Many Women Living With HIV Fear Abuse After Disclosure, Lack Access and Support
Women living with HIV (WLHIV) have unmet needs that can be addressed outside of clinical settings, while more than half of WLHIV are willing to be involved in the planning and development of services, according to United Kingdom study results presented at EACS 2013, in Brussels, Belgium.
The study, led by Adele Wolujewicz, aimed to identify weaknesses in the care of WLHIV. It initially surveyed three HIV-infected women and a nurse who specializes in HIV treatment. The study found that, much like HIV-uninfected women, WLHIV have sexual relationships, but often face unusual concerns regarding dating and safety, concerns they were not usually willing to disclose.
Taking their initial data, the focus group was empowered to launch a one-day, women-only event in the hopes of bridging this gap. Sixty-seven WLHIV attended the event; 40% were black or African and 32% were white, while 23% were bisexual. They were given questionnaire surveys before and after the event, with 29 completing the survey before and 43 after the event. The survey asked questions concerning how they felt about sexual relationships, their safe sex practices, experiences with abuse, and the impact their diagnoses may have had on their lives.
On the topic of sex, 48% of the women said they did not feel confident negotiating safe sex with their partners. This can be problematic as consistent condom usage remains one of the most easy and effective methods to prevent transmitting HIV among mixed-status couples.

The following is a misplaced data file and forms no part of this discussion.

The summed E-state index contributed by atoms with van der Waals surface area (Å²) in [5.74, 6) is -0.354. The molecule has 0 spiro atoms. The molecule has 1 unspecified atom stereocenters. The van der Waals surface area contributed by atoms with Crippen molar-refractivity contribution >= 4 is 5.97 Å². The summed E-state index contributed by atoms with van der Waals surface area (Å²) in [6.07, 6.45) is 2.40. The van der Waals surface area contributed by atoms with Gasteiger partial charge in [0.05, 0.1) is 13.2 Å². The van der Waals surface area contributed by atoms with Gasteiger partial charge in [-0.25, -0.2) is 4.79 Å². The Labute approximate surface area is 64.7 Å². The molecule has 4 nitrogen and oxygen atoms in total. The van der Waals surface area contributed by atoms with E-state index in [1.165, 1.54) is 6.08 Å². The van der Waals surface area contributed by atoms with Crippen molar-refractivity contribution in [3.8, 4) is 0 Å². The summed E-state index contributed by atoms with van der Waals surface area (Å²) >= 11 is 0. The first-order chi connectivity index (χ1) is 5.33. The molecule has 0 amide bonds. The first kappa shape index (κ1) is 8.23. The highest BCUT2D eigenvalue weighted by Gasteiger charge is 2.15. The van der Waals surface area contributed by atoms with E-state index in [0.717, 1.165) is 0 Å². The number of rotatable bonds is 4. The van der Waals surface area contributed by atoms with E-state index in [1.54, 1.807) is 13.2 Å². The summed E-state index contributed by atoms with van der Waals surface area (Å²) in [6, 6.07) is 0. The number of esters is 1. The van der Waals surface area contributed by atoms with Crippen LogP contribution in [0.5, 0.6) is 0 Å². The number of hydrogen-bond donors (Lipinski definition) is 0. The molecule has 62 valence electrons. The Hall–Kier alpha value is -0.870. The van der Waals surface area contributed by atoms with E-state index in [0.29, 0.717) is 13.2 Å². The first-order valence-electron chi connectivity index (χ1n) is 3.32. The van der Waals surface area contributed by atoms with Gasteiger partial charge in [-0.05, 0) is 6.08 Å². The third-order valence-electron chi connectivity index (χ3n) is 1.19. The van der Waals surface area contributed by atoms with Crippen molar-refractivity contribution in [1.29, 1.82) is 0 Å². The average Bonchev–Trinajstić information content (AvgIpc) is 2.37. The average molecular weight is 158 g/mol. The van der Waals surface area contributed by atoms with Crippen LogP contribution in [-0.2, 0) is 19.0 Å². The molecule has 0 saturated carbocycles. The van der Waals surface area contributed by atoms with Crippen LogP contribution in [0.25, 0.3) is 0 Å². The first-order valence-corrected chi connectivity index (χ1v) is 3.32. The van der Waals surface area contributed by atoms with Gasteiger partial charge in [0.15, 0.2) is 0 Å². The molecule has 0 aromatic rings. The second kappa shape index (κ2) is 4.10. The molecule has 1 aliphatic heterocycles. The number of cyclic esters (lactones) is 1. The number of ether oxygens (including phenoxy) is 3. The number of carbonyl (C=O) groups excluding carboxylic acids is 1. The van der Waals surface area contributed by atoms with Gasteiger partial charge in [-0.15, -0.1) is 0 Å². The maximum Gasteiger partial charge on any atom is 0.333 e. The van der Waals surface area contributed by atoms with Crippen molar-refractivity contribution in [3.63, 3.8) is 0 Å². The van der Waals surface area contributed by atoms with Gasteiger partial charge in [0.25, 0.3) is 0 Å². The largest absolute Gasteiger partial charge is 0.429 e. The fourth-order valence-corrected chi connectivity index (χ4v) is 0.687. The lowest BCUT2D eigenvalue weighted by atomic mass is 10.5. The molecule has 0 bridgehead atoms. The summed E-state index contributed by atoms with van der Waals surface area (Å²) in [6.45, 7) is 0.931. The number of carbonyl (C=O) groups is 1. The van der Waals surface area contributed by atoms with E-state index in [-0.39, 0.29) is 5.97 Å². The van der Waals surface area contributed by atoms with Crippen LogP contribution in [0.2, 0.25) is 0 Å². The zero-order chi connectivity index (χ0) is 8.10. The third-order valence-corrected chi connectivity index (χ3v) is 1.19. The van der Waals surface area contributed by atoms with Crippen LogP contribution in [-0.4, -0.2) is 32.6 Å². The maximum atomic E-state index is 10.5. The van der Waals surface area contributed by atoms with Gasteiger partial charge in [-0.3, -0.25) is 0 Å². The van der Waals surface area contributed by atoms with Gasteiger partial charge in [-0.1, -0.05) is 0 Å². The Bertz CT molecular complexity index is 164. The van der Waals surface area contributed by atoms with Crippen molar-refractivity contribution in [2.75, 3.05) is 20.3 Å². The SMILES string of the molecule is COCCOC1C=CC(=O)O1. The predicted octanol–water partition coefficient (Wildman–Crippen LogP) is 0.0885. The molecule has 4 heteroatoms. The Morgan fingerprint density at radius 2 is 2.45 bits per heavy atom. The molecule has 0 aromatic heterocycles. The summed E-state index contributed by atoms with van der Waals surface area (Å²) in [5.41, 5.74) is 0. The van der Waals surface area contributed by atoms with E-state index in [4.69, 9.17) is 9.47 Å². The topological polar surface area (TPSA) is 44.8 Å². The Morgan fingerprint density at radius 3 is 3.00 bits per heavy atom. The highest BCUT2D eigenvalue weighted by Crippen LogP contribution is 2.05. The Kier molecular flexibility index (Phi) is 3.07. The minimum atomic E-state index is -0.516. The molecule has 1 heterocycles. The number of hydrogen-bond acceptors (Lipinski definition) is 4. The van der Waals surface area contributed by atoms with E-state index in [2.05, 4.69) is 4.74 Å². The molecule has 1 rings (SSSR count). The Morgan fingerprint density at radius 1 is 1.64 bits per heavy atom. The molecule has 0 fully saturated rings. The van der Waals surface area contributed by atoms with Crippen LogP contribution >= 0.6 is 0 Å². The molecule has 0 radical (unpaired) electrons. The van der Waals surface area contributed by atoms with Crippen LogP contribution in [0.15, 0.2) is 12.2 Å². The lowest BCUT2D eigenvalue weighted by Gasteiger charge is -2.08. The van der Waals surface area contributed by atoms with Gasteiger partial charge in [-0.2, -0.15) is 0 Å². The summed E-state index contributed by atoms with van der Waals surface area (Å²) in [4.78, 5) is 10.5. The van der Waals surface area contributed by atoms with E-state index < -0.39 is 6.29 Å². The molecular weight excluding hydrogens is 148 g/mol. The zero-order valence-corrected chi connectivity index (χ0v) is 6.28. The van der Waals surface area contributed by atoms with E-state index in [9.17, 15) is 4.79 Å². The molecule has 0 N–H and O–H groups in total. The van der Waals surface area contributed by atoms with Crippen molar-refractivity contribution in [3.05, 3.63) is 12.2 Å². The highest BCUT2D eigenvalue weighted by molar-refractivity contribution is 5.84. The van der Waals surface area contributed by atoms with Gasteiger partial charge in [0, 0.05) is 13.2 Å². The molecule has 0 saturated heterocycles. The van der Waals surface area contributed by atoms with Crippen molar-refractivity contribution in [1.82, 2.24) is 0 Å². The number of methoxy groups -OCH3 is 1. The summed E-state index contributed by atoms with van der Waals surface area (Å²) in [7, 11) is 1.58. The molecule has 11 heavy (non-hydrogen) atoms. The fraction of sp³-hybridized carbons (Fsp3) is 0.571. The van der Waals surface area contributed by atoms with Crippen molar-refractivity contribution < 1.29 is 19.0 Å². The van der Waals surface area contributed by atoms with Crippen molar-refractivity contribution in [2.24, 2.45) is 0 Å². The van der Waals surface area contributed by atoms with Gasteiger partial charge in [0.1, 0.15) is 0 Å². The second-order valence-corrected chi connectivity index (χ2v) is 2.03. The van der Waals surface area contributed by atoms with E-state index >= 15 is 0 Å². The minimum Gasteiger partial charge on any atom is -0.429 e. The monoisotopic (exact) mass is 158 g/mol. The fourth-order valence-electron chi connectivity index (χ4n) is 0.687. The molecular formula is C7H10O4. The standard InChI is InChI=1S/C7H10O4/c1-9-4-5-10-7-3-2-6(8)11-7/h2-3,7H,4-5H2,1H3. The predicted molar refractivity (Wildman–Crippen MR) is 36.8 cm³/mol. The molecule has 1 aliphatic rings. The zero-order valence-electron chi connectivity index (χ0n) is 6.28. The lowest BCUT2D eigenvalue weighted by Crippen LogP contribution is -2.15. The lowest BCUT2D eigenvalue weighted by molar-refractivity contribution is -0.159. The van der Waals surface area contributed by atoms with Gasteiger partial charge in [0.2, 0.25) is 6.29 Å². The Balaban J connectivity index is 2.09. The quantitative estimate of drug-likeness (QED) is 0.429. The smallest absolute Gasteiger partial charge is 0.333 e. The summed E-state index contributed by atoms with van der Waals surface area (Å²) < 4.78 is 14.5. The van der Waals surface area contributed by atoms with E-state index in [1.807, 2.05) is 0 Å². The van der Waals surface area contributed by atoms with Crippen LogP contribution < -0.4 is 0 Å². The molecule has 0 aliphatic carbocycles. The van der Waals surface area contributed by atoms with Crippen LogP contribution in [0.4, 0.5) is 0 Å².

An overlapping 48% were uncertain about where to access PEP (post-exposure prophylaxis), STI (sexually transmitted infection) screening or emergency contraceptives.
Regarding their HIV statuses, 48% of the women reported having trouble disclosing their status to a partner. Up to 57% were only willing to discuss it just before intercourse. Sadly, 45% of the women reported at least one incident of physical violence or abuse after disclosing their HIV status, with 65% wanting more support when it came to disclosure.
Interestingly, 43% of the women believed that their viral load had no bearing on their sex lives, though 69% also reported having changed their sexual behavior after diagnosis. One woman claimed not to disclose her status to partners since her viral load had become undetectable.
The results highlighted the necessity of getting WLHIV involved in the development of services for them. Before the start of the program, only 43% of attendees were willing to answer questionnaires regarding their relationships. Following active engagement, the number jumped to 64%, easily more than half the total number of attendees, which the researchers conclude, "demonstrate the willingness of women to be involved in service development." Further analysis into how to address the unmet needs of women outside of clinical settings is needed.
Ikè Nwankpa is a writer based in New York.
Follow Ikè on Twitter: @ikenwan.